Dwayne Gordon, Wheeler Mission Ministries Bloomington area director. Photo by Rodney Margison


Many people are familiar with the work Wheeler Mission Ministries does serving the homeless in Indianapolis, but few may realize that the organization has both a long-running and a new presence in Bloomington. Since 1953, Wheeler has operated a 285-acre residential facility on Fish Road called Camp Hunt that helps men overcome addiction. And, since merging with Backstreet Missions in 2015, Wheeler has operated the Center for Men and Center for Women & Children homeless shelters in town.

“Camp Hunt is a very successful program for a variety of reasons,” says Dwayne Gordon, Wheeler’s Bloomington area director. “It’s set apart, so when a guy comes here, he can’t run down to the corner market and pick up cigarettes and booze and things like that.” The program teaches foundational biblical principles combined with a strong work ethic and leadership and relationship skills to help participants get their lives in order.

It also allows for a family approach to recovery, which Gordon describes as unique. “A guy may come in and they’re separated, he just pawned his wife’s wedding ring for a bag of heroin. We’re able to have the families out on the weekends so they’re able to work through counseling together,” he explains. “We’ve actually seen divorce papers served in the first month and the renewing of marriage vows when they leave.”

The camp offers two programs: a six-month Addictions Recovery Program emphasizing relationships and taking ownership of addiction, and a nine-month Servant Leadership Program, which trains men to teach and counsel others.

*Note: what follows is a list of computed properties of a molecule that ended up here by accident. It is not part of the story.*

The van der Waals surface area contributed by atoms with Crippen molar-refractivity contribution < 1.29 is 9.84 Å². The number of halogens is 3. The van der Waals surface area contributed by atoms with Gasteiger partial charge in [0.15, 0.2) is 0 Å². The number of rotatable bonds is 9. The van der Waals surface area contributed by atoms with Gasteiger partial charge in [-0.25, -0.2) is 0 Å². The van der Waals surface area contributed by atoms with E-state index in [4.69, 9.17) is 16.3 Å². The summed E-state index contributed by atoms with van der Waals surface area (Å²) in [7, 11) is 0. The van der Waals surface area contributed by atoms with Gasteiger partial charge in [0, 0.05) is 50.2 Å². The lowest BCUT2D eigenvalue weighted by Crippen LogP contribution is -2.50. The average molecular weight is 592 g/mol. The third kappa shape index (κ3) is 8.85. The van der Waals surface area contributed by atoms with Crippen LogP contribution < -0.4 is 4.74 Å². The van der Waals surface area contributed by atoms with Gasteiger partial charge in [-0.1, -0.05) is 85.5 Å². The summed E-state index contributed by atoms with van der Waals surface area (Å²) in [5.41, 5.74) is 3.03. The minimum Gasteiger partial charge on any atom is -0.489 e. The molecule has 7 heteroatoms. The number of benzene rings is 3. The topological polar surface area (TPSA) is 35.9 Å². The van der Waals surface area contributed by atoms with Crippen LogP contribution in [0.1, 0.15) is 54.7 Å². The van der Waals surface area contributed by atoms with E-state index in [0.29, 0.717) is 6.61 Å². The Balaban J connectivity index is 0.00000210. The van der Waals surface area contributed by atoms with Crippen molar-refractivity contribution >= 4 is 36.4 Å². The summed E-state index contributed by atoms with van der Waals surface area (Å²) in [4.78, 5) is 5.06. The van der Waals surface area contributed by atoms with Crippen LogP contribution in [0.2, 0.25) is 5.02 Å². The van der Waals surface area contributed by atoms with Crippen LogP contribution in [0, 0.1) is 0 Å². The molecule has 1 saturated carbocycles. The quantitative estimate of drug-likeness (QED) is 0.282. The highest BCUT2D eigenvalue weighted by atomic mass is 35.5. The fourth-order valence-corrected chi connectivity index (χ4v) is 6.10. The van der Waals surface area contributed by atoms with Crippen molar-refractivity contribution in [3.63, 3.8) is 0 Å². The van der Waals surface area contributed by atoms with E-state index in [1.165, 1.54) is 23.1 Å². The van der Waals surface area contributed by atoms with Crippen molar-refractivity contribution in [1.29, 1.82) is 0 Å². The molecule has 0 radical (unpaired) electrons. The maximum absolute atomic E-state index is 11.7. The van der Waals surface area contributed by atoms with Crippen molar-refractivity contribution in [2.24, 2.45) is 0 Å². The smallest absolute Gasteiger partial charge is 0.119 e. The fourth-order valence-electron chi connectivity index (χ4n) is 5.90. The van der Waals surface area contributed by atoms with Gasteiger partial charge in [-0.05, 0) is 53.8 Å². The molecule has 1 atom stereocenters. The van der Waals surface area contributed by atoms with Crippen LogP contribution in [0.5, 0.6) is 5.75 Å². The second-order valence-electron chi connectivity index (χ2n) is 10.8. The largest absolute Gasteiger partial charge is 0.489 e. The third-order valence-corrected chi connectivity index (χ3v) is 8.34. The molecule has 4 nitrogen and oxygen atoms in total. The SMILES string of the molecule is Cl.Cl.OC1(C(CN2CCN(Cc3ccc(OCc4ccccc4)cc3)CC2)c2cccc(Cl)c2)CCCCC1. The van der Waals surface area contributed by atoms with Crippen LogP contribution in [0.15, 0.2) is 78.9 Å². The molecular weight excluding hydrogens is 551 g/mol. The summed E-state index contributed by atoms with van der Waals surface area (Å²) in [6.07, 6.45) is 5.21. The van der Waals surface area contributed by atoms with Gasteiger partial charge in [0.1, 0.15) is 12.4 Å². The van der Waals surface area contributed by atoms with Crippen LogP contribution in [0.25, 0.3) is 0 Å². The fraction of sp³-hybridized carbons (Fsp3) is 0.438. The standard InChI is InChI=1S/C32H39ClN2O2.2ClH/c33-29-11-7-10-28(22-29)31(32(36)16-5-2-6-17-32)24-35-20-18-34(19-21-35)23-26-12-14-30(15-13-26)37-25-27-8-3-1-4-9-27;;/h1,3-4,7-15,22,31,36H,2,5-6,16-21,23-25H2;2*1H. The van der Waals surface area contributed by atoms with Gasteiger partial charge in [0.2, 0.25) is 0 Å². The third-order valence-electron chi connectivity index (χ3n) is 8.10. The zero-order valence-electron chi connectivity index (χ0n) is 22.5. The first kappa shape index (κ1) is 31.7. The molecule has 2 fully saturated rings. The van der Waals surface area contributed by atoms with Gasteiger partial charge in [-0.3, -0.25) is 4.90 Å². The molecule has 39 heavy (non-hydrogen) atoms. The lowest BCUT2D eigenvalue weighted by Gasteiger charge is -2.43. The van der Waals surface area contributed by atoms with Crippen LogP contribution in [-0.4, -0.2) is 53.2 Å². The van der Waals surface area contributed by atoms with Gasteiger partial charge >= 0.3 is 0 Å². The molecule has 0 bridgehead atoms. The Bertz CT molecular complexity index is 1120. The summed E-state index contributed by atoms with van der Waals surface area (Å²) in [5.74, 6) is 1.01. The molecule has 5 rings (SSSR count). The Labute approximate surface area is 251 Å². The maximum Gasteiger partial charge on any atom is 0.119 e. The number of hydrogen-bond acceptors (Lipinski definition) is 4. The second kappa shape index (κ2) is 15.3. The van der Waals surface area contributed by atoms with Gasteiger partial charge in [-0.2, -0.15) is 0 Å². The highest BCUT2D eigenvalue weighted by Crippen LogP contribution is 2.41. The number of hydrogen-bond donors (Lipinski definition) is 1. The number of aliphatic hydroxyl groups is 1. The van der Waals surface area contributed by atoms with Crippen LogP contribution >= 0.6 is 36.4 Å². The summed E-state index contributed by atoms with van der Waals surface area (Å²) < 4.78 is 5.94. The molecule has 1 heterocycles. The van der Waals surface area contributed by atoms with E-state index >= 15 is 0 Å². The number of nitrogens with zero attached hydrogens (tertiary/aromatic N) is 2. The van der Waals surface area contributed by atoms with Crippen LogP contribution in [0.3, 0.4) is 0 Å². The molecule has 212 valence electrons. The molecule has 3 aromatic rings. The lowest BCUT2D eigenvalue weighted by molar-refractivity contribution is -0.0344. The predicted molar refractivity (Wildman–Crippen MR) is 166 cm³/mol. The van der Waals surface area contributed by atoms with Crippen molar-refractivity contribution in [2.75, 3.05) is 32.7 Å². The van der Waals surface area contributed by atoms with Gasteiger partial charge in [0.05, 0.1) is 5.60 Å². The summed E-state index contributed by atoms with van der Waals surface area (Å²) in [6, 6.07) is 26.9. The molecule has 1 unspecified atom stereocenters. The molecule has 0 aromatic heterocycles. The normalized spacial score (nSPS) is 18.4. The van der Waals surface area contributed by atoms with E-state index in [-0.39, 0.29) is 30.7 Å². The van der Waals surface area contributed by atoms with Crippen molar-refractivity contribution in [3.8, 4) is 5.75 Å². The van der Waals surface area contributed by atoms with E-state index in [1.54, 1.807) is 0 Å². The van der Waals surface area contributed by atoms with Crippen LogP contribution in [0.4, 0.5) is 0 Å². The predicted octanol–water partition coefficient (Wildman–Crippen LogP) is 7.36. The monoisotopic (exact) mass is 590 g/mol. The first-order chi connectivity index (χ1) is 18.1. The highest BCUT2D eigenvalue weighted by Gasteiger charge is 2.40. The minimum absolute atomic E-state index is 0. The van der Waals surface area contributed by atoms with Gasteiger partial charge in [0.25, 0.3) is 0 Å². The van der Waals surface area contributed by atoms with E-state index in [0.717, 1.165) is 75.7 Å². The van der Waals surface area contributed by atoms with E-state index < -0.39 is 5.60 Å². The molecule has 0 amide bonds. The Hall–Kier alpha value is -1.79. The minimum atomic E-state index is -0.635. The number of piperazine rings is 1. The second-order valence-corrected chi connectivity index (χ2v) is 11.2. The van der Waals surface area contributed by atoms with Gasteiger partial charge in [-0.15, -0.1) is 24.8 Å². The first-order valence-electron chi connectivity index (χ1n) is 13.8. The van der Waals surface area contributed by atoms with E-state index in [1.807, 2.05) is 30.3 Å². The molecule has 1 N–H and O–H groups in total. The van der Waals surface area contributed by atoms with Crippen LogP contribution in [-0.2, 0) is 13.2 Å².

A distinctive feature of the camp is its pallet factory, where approximately 75 percent of program participants work. Others serve on housekeeping, kitchen, and building and maintenance crews. Gordon says the annual budget for the Bloomington operation is a little more than $2 million, of which around $1 million is earned by the factory. The remainder depends on individual donations—each averaging about $35 per month—since Wheeler does not accept any government funding.

The camp has one intake facility in Indianapolis and, since merging with Backstreet Missions in October 2015, the Center for Men homeless shelter in Bloomington. There, Gordon says, Wheeler provides crisis shelter and food service and hosts the Saturday night Interfaith Winter Shelter. “Then we back them up with programs such as the one that’s at this camp,” he adds.

For more information and to donate, visit wheelermission.org.